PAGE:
The adhesive compositions can exhibit desirable levels of optical clarity. Optical clarity can be measured in various ways, including a test described in ASTM D 1003-95. Exemplary adhesive compositions of the invention, when tested uncured using such test can exhibit a luminous transmission greater than about 90%, haze of less than about 2%, and opacity of less than about 1%. Upon curing, the optical clarity of certain cured adhesives, tested under similar conditions, exhibit similar optical clarity.
When an exemplary adhesive according to the invention is used to produce optical laminates, products can be stable at 90° C. when tested dry, and stable at 60° C. with 90% relative humidity (RH) for at least one week. Certain formulations can be stable at 80° C. with 90% RH for at least one week. As used herein “stable” is indicative of an uncompromised bond established by the secure structural bond formed by the cured adhesive.
Cured adhesive compositions according to the invention can exhibit “permanent” adhesion to a substrate. In embodiments of the invention, a cured adhesive exhibits a peel strength of greater than about 40 N/dm, when measured using tests described in the test methods below. Greater strengths can also be achieved by modifying components and their respective concentrations, for example, peel strengths greater than about 50 N/dm or peel strengths greater than about 60 N/dm.
The adhesives of the invention can be used, for example, to bond a variety of substrate materials, including, but not limited to, polymeric materials (e.g. polyesters), substantially rigid materials (e.g., some polycarbonates and acrylics), polymethyl methacrylate, flexible films (e.g. IR reflecting films, MLOFs), brightness-enhancing films, glass, and polarizer films. Many of these materials, particularly those that exhibit optical clarity or light transmissivity are often used to make optical products, such as glazings, photosensors, mirrors, polarizers, security films etc. (hereinafter, materials used for making optical products are referred to as “optical substrates”). Advantageously, because embodiments of the invention can exhibit good optical clarity, the adhesive compositions are particularly useful in bonding a variety of optical components, optical elements, and optical products.
Optical elements include articles and products that have an optical effect or optical application, such as screens for computers or other displays; components of such screens such as polarizing layers, reflective layers, and anti-reflective layers, selectively reflective layers such as infra-red reflecting optically clear layers; coatings or films for windows which may polarize or reflect; other partially or fully reflective optically transmissive products, etc. Often, optical elements include one or more different layers of optical substrates typically layers or films that are at least partially optically transmissive, reflective, polarizing, or optically clear. An adhesive is used to bond the layers together. Optical substrates can include a variety of different materials, including, for example, polymer, glass, metal or metallized polymer, or combinations thereof. Representative examples of polymers include polycarbonate, polyester, polyurethane, polyacrylate, polyvinyl alcohol, polyethylene, polyvinyl chloride, cellulose triacetate and combinations thereof. Any one or more of these materials may also provide an intended physical property including flexibility, rigidity, strength, or support, reflectivity, antireflectivity, polarization, transmissivity (e.g. selective with respect to different wavelengths), etc.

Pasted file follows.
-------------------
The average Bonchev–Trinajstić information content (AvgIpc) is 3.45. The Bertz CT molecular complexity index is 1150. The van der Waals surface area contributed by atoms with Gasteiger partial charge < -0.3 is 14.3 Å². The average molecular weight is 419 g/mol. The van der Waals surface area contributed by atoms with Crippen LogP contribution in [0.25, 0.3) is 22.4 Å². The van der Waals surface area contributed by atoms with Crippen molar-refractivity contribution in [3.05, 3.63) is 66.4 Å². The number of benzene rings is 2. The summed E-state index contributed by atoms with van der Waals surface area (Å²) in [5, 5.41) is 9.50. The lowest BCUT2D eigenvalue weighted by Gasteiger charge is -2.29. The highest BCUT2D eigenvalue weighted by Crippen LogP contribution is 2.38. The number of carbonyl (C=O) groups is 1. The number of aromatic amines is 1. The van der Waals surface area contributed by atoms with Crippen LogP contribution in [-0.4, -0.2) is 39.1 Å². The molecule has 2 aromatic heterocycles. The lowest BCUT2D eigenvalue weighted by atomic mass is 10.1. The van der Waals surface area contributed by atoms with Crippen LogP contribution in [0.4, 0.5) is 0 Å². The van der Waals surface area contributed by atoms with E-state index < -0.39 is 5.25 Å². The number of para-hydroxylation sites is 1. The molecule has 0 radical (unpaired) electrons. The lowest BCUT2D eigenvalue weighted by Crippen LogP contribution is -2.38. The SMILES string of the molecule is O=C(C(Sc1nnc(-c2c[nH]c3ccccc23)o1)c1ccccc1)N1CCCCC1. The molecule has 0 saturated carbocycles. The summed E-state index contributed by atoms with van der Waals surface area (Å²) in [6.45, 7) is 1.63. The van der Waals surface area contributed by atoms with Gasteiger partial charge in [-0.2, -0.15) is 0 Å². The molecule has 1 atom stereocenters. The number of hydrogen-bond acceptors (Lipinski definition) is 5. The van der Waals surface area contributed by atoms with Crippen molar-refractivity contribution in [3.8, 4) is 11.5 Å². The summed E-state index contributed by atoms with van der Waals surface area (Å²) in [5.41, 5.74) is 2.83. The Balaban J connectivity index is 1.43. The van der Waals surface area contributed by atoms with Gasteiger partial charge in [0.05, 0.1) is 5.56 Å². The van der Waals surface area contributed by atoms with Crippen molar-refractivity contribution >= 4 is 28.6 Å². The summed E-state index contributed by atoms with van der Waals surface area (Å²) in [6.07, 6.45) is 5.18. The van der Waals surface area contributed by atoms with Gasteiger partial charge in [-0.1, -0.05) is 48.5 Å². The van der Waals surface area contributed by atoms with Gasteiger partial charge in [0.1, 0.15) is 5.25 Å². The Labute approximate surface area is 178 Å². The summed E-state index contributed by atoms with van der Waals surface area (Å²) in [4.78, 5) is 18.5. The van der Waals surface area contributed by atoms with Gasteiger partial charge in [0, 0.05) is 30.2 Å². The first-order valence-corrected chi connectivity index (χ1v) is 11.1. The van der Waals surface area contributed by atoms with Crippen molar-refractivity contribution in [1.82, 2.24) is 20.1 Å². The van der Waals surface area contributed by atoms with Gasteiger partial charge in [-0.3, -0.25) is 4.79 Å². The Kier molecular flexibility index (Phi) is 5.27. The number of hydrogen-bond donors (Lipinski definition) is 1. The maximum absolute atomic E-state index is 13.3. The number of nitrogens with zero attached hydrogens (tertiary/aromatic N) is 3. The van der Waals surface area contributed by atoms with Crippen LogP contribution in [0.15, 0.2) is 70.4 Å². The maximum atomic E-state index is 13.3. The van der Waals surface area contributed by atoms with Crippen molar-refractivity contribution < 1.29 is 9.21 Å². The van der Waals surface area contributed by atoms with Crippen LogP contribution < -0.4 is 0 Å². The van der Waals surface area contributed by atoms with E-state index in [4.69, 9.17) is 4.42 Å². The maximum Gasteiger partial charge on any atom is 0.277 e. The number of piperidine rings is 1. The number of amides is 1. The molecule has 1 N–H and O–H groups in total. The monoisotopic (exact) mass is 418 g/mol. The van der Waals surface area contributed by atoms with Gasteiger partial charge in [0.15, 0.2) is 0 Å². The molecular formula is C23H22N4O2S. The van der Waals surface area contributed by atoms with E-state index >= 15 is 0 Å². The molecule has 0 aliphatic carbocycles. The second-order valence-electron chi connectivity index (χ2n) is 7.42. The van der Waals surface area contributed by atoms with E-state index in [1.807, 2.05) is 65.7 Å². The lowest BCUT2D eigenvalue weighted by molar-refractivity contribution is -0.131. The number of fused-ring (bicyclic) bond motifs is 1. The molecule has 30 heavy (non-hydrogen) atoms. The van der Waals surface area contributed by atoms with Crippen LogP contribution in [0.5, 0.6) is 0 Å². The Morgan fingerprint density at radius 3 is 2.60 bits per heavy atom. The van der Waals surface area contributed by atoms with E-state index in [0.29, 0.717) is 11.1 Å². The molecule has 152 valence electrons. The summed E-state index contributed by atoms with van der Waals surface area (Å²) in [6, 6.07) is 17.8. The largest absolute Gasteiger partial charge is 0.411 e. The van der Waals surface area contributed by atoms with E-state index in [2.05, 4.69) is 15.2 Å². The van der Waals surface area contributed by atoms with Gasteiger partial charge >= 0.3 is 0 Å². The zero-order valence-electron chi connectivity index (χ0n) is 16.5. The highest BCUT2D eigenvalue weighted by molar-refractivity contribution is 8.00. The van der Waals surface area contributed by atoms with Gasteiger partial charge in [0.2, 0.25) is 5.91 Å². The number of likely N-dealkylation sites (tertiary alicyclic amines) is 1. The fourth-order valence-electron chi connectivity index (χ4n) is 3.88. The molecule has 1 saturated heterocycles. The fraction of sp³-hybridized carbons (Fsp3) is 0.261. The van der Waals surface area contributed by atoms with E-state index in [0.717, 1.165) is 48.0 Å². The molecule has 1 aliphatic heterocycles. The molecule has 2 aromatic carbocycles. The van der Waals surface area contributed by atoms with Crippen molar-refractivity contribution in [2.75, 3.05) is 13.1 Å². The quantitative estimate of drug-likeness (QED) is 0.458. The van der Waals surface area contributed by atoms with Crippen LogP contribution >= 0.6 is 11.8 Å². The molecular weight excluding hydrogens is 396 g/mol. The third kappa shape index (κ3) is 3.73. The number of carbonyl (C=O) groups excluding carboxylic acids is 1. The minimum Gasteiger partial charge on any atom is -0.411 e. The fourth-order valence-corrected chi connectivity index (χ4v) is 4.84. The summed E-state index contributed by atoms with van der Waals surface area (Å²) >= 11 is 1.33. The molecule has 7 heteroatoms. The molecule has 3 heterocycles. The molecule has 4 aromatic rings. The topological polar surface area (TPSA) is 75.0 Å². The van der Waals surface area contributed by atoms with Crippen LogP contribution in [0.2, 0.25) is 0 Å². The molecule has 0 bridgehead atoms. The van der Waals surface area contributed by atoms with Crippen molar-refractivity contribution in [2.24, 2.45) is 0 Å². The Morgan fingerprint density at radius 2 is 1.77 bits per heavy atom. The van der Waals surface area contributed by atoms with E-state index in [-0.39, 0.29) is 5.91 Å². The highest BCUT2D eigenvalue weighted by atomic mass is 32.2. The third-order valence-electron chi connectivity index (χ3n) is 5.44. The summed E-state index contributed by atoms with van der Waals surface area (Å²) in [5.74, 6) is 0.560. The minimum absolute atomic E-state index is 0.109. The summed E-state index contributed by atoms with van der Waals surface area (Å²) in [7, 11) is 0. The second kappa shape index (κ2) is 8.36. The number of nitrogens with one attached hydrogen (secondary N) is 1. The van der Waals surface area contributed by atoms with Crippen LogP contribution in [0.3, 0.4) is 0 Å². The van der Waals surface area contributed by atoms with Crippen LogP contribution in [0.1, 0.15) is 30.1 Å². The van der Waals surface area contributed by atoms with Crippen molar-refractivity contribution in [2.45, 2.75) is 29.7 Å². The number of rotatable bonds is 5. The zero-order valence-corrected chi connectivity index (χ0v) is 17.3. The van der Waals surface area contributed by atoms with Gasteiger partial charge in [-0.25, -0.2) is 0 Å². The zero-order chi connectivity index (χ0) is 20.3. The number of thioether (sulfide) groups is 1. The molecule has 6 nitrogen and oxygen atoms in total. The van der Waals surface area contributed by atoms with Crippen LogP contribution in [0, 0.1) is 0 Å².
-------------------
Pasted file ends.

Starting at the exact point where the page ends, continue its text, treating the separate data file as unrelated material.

Characteristic of certain optical substrates, however, is a phenomenon referred to in the art as “outgassing” or “out-gas releasing.” For example, rigid layers such as polycarbonates, polyacrylates, polyesters, etc. tend to be outgassing, particularly when they are provided as relatively thick components (e.g., in the range of millimeters or centimeters, as opposed to smaller dimensions). Examples of outgassing materials include polycarbonates and polyacrylates such as polymethyl methacrylate, having a thickness in the range from about one or three millimeters. Outgassing materials can adversely affect the stability, clarity, bond strength, or other performance properties of an adhesive. Bonding layers that include at least one outgassing substrate to produce, for example, optical laminates, can pose challenges in finding a compatible yet stable and strong adhesive. Applying an incompatible adhesive to an outgassing material can result in defects such as bubbles or partial to full delamination at the adhesive bond between the outgassing material and another layer. This can occur particularly when the opposing or adjacent layer (to the outgassing material) exhibits low vapor transmissivity, such that any released gas is inhibited or prohibited from passing through. The low vapor transmissive material can act as a barrier to the gas, resulting in the gas collecting at the adhesive interface and causing bubbling, delamination, reduced bond strength, or loss of clarity. Advantageously, adhesive compositions of the invention can be used in these and other applications. Embodiments of the invention offer improved bond strength and stability and can therefore reduce or eliminate such bubbling or delamination even where the adhesive is used to bond an outgassing layer to a low moisture vapor transmissive layer.